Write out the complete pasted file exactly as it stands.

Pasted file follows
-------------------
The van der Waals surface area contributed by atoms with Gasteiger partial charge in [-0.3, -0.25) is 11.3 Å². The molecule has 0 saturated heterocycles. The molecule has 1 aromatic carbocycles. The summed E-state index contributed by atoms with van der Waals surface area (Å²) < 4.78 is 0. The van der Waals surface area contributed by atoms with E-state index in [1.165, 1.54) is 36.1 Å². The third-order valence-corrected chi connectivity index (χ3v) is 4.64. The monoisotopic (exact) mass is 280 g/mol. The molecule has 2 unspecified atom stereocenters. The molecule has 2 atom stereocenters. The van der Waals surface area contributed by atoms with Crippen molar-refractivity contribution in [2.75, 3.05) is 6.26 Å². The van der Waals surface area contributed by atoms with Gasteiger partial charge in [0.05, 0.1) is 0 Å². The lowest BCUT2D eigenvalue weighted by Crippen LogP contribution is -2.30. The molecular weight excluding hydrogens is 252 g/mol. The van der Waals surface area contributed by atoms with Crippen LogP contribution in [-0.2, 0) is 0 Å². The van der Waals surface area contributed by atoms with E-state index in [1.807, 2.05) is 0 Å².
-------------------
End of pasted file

The van der Waals surface area contributed by atoms with Gasteiger partial charge in [-0.3, -0.25) is 11.3 Å². The molecule has 0 saturated heterocycles. The molecule has 1 aromatic carbocycles. The summed E-state index contributed by atoms with van der Waals surface area (Å²) < 4.78 is 0. The van der Waals surface area contributed by atoms with E-state index in [1.165, 1.54) is 36.1 Å². The third-order valence-corrected chi connectivity index (χ3v) is 4.64. The monoisotopic (exact) mass is 280 g/mol. The molecule has 2 unspecified atom stereocenters. The molecule has 2 atom stereocenters. The van der Waals surface area contributed by atoms with Crippen molar-refractivity contribution in [2.75, 3.05) is 6.26 Å². The van der Waals surface area contributed by atoms with Gasteiger partial charge in [0.05, 0.1) is 0 Å². The lowest BCUT2D eigenvalue weighted by Crippen LogP contribution is -2.30. The molecular weight excluding hydrogens is 252 g/mol. The van der Waals surface area contributed by atoms with Crippen LogP contribution in [-0.2, 0) is 0 Å². The van der Waals surface area contributed by atoms with E-state index in [1.807, 2.05) is 0 Å².